Born in Baku, Azerbaijan 1962. Lives and works in Baku.
Melik Aghamalov graduated from the Azimzadeh State Art College in Baku in 1982 and from the Surikov State Academic Art Institute in Moscow in 1990. Since 1997, Aghamalov has been a member of the Union of Artists of Azerbaijan. Aghamalov uses symbols and signs to tell the story of the origination of the world and forms, their development and interaction, giving the viewer the possibility to enjoy the beauty of the material world while experiencing the spiritual one.
Works by the painter Melik Aghamalov, one of the most popular makers of contemporary visual art in Azerbaijan, have been shown and purchased by museums and collections in Azerbaijan, France, Germany, United Kingdom, Russia and the UAE. His work is marked by a piercing, inimitable individuality.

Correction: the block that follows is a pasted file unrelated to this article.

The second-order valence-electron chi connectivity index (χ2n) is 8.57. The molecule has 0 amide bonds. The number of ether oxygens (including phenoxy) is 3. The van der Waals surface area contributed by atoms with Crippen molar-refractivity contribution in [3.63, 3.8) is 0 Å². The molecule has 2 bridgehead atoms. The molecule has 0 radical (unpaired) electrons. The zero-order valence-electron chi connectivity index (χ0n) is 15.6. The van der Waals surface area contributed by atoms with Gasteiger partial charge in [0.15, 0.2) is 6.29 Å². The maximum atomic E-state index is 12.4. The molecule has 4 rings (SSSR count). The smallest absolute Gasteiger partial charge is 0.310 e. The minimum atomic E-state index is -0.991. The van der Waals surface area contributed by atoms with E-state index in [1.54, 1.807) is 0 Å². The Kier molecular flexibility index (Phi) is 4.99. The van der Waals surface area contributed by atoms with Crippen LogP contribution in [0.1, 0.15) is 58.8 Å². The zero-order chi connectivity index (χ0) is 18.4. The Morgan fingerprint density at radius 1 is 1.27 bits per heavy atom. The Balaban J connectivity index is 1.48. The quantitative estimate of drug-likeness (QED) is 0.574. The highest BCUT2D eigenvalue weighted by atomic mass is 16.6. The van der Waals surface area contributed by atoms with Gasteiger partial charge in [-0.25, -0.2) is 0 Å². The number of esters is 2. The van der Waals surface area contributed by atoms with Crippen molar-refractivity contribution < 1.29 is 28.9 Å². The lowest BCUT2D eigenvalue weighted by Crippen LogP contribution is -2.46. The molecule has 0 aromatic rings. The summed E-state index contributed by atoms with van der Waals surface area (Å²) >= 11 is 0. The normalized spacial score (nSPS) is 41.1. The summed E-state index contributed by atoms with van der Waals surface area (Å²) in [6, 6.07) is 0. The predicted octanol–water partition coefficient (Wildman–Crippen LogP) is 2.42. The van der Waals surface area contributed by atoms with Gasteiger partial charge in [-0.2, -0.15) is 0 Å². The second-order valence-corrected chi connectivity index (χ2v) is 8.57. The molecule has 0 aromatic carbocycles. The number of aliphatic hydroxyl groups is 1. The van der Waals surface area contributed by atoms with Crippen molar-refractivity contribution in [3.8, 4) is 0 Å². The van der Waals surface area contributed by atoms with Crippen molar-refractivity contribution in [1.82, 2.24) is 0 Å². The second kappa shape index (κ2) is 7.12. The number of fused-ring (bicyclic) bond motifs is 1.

Painting, aside from the ornamental, rarely exhibits a distinct rhythm, yet it is present in Aghamalov’s canvases. The artist loves fragmentation, but these fragments, like cells in an organism, are arranged in a strictly regimented order. There is something of the comic book in this, if only one could fit philosophical ruminations and antique mini-remixes into a comic strip. The recognition of the original painting fragments in the works of Aghamalov, allows the art critic to label this artist as post-modernist. The recognition of texture also allows the viewer to affix a label of High Art to his work. The recognition of the author’s unique manner allows the gallery owner to utter the word “brand”. The Still Life series most vividly characterizes the creative proclivity of this artist. The characteristic effect of ‘ruined paintings’ – as if their stains were a result of layers of time’s fingering – was borrowed by the artist from his impression of Venice. The city floating on water impressed him so much that it added a new stroke to his artistic repertoire. His love of antiquities is also seen in the friezes that frame his still life series. Because of this, these works evoke an association with temple murals and with illustrated manuscripts. Most of his works are replete with symbolism.